Lawrence said he told the embassy, "I've never been so embarrassed to be an American in my life" and threatened to tell everyone he knows what the embassy is letting occur in China.
Three days later, Lawrence said Rasmussen was released. He was escorted to the airport, and when the plane took off carrying the three of them, "it was the most relieved I've ever been in my life."
Happy to have it resolved, Lawrence said he continues to worry that Rassmussen and his daughter could develop Post Traumatic Stress Disorder.
Lawrence said if he hadn't gone to China, his attempts to free Rasmussen would have been fruitless. The Chinese don't answer their phones if they are busy, and there is no voicemail, he said. Plus, with the time difference, using the phone wasn't an option.
"You have to be standing in front of a person to get attention," Lawrence said. "So that's what we did... we spent a lot of time standing in front of people."
Rasmussen's parents live in Bellingham, Wash., Lawrence said, so when he learned of someone in the US that could be contacted, he'd Skype them and let them know who to call, and vice versa. He called Skype "a lifesaver."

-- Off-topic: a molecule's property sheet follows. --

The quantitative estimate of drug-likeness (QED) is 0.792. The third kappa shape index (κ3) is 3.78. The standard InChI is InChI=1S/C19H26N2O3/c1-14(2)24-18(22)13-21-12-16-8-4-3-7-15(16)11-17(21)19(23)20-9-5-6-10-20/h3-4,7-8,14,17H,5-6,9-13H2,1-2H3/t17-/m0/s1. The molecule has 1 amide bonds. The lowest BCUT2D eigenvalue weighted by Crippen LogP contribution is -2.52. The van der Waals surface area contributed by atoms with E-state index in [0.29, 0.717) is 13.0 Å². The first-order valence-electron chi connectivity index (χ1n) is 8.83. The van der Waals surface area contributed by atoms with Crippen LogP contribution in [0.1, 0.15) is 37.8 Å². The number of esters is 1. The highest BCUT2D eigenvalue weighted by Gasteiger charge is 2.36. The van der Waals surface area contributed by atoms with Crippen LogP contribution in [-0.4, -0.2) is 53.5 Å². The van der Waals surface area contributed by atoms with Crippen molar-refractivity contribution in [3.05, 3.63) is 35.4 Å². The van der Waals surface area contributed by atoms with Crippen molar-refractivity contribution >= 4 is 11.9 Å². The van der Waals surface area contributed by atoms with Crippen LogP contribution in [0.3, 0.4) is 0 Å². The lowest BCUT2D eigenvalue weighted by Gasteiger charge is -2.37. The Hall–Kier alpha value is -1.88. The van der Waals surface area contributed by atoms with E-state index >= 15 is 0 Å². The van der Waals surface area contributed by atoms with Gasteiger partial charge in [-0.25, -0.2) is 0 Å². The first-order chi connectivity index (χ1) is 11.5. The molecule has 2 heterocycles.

Lawrence stressed the potential for danger when traveling in China.
"There's an illusion that China is a safe country," Lawrence said. "If you are there on your own or just employed there, it is not."
Lawrence said he believes the only way it is completely safe for Americans to travel in China is if they are part of a big corporate entity or protected by the federal government.
He described Bejing as hot, humid and polluted. Though he didn't get to see the Great Wall of China during his impromptu travels, he is glad the story has a happy ending.
Lawrence is now encouraging Noël and Rasmussen to write a book about their experience. While it's being written, he encouraged her to write a "one pager" that can be disbursed to universities warning students of the dangers of traveling to China.